Data this week from Ottawa-based Canada Mortgage & Housing Corp. showed the annual pace of housing starts rose 5 percent to 215,600 in March, the highest level since October 2008. The country also added 82,300 jobs last month, Statistics Canada said last week. That’s the most since September 2008, the month that New York-based Lehman Brothers Holdings Inc. collapsed.
Canadian executives are more positive on sales growth than at any time in two years, the Bank of Canada’s quarterly survey showed this week.
U.S. retailers facing saturation in their own country will increasingly search for ways to expand in Canada because of its proximity to the U.S. and the similarities in consumer behavior, according to Irwin Michael, a Toronto-based money manager at ABC Funds, which oversees about C$1 billion and owns more than 3 million shares of Rona.
“The borders are breaking down,” Michael said. “We’re seeing more and more U.S. companies come here to Canada. We basically watch the same TV, eat the same food. We’re familiar with all your stores.”
Lowe’s is looking to gain scale in Canada, Robert Niblock, the company’s chief executive officer, said Dec. 6 at its annual meeting with analysts and investors.
Buying Rona would help Lowe’s accomplish that by giving it a “fairly dominant position” in Quebec, and the combined company could lower costs and boost profitability, ABC Funds’ Michael said. Rona has more than 200 stores in Quebec, according to its website.
“While management has indicated the company is not for sale, the reality is that control is in the marketplace,” Michael said. “That statement by the Lowe’s CFO, whether they’re interested or not, it certainly was a catalyst to get people to say ‘Hey, this stock is cheap.’”
Rona would fetch at least C$15 a share if it were acquired, or “just slightly above” its C$14.33 in book value per share, ABC Funds estimated. That would be a 42 percent premium to yesterday’s close, data compiled by Bloomberg show.
While Lowe’s management may need to stay focused on competing with Home Depot in the U.S. right now, Rona would make sense as a target for a private-equity firm that could try to run the company better and improve margins, or break it apart and sell off pieces, said Jeff Burchell, a Toronto-based money manager at Aston Hill, which oversees about C$5.5 billion.
Rona, the only North American home products retailer with a market value of more than $500 million that was unprofitable in the last 12 months, earned less than 4 cents in operating income per dollar of its C$4.8 billion in sales in the past year, data compiled by Bloomberg show. That’s less than half the median 8.3 percent operating margin for the group, the data show.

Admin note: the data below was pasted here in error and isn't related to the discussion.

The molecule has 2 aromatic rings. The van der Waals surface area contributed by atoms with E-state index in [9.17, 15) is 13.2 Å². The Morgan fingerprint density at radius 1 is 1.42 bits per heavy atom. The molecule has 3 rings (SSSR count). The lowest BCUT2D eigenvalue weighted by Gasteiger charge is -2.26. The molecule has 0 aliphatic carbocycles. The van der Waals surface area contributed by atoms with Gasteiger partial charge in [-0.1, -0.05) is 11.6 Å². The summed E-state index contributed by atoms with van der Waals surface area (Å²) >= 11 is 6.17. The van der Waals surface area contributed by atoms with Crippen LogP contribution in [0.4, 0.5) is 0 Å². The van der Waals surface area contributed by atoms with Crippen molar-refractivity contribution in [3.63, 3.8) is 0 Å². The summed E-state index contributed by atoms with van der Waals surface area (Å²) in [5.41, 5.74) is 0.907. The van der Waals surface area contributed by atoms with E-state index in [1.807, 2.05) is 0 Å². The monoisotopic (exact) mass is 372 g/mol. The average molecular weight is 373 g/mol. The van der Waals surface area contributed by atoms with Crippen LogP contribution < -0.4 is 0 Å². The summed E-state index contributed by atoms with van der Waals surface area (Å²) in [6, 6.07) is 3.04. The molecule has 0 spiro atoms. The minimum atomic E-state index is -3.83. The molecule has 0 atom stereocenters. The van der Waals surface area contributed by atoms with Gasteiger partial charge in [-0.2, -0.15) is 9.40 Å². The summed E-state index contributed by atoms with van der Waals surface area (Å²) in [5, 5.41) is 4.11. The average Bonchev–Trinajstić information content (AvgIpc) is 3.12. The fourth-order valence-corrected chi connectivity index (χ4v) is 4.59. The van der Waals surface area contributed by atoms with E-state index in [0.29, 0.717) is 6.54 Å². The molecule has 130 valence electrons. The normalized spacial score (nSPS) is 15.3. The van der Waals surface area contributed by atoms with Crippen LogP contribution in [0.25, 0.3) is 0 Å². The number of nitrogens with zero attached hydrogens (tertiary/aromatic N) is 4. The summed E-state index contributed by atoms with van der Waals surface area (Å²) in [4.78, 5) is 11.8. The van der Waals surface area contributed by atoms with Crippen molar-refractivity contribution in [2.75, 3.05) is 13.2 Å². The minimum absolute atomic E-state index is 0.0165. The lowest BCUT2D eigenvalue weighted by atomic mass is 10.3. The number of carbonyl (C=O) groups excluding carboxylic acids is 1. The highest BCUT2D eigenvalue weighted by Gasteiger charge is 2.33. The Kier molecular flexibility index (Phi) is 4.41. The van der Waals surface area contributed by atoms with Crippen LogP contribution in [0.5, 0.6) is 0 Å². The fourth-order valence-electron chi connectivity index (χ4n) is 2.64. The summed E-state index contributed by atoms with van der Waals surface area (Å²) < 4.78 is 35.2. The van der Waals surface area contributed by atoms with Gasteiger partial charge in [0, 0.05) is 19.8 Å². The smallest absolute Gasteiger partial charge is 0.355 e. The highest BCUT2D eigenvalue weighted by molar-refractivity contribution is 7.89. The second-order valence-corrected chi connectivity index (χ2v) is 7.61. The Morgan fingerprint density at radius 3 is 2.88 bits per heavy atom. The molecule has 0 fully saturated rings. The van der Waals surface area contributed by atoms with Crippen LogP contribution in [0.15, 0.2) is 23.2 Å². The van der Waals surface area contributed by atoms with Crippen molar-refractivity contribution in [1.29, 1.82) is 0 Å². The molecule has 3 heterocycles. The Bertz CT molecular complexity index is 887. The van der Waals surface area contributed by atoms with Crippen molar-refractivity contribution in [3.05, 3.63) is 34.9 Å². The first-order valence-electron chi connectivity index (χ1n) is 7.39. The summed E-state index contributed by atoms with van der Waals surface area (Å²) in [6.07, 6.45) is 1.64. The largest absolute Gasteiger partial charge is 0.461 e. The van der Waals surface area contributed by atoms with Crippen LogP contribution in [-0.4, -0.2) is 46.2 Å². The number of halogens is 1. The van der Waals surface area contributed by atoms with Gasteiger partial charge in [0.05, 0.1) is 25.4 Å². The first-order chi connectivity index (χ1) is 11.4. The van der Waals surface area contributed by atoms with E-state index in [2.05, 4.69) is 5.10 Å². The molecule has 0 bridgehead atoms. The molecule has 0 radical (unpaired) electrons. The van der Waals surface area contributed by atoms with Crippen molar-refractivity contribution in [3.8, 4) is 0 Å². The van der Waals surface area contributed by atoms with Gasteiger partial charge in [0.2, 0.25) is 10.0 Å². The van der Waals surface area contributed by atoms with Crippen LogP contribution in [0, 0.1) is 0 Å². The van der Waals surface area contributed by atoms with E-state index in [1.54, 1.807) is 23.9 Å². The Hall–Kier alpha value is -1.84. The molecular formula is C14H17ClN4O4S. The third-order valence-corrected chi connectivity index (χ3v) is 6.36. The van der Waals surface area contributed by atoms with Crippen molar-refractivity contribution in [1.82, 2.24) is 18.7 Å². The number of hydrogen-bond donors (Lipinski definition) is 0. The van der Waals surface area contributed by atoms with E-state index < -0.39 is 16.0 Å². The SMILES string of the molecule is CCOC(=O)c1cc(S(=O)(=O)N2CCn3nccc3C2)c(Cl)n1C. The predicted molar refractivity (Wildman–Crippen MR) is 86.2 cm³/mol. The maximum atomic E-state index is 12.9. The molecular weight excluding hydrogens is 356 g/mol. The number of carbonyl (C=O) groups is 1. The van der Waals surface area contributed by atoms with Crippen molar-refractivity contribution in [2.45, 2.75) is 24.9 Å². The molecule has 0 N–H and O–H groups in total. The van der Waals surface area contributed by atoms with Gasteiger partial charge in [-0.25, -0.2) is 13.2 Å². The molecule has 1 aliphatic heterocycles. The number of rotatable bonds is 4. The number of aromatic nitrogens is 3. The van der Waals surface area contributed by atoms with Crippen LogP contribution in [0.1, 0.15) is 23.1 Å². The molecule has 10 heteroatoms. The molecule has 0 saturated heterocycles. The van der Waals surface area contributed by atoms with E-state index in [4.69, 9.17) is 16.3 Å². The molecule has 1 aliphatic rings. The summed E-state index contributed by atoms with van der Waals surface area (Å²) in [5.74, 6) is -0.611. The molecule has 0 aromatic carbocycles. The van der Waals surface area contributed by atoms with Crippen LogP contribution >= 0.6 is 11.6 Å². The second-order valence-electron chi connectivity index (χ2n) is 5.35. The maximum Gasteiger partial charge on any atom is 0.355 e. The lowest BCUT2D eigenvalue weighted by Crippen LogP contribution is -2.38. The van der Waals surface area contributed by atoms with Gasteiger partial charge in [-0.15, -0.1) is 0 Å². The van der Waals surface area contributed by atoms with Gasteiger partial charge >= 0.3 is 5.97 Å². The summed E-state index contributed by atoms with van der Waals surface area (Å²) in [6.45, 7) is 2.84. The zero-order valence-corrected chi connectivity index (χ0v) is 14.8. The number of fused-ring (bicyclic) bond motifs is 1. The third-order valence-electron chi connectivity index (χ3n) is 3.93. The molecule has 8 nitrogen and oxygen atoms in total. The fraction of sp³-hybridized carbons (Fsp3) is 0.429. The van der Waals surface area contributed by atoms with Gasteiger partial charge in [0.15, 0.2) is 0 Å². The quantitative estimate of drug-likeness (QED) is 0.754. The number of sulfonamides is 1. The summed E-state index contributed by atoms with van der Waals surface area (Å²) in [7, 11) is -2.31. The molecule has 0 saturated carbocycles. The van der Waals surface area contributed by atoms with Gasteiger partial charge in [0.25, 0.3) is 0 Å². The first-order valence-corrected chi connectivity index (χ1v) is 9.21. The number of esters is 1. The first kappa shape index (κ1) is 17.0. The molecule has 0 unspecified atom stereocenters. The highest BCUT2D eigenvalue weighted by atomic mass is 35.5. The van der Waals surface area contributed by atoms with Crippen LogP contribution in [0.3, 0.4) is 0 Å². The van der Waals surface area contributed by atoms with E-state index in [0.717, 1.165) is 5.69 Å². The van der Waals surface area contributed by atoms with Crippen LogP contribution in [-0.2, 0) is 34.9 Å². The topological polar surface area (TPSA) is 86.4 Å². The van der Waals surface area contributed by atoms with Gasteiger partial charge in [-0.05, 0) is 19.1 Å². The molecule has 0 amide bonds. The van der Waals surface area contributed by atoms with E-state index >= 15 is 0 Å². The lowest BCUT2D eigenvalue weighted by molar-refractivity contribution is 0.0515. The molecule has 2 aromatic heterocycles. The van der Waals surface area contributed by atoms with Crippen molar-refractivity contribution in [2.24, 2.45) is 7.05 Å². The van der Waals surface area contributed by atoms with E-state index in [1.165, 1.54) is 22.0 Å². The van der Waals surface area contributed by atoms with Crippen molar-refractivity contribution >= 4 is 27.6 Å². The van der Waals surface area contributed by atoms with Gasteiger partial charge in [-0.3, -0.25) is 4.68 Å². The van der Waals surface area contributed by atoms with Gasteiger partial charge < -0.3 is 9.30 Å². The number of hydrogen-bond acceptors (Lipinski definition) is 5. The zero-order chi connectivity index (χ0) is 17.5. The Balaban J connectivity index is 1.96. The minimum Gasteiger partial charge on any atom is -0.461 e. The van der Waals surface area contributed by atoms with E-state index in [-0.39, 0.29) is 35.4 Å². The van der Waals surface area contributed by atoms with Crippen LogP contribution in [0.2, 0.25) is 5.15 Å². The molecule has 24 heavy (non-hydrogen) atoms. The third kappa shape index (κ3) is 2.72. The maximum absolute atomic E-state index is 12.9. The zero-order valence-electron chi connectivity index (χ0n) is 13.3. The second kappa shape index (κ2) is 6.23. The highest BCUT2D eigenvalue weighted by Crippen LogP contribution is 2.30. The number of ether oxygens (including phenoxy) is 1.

A private-equity firm would also be getting a company that trades at 10 times its cash from operations after deducting capital expenses, the cheapest free cash flow multiple among its peers, the data show.
“Lowe’s is really focused on the internal business in the U.S.,” Burchell said. “For Lowe’s to take on the whole Rona and do a hostile takeover for it, that sucks up a lot of management time. Private equity, that would be pretty interesting. That’s where you could probably make sense of the whole thing.”
Concern that the Canadian housing market will weaken could deter potential buyers, said David Cockfield, a Toronto-based managing director at Northland Wealth Management, which oversees about C$200 million.
Policy makers, including Finance Minister Jim Flaherty, have said parts of Canada’s housing market have become overvalued as households add to record debt levels. Household spending in Canada is increasingly driven by “stimulative financing conditions” and higher home values, Bank of Canada Governor Mark Carney said in an April 2 speech. Such trends are “unsustainable over the medium term,” he said.
“The housing market is running at probably what we would consider an unsustainable high,” Northland Wealth’s Cockfield said in a telephone interview.
‘Wait and See’
While Cockfield also said it could be difficult to convince Rona to sell, the company may not have a choice if the stock continues to drop and increased competition further erodes margins, according to Sachin Shah, a special situations and merger arbitrage strategist for Tullett Prebon Plc in Jersey City, New Jersey.
Rona “saying ‘our standalone strategy is going to deliver more value than doing a deal’ is only going to work if they’re actually able to do that,” Shah said in a phone interview. “Shareholders have been waiting two years and they’re not happy. It’s just been a downward trajectory and so Lowe’s sees the intrinsic value here. We’re going to have to wait and see, but that wait and see has a limitation.”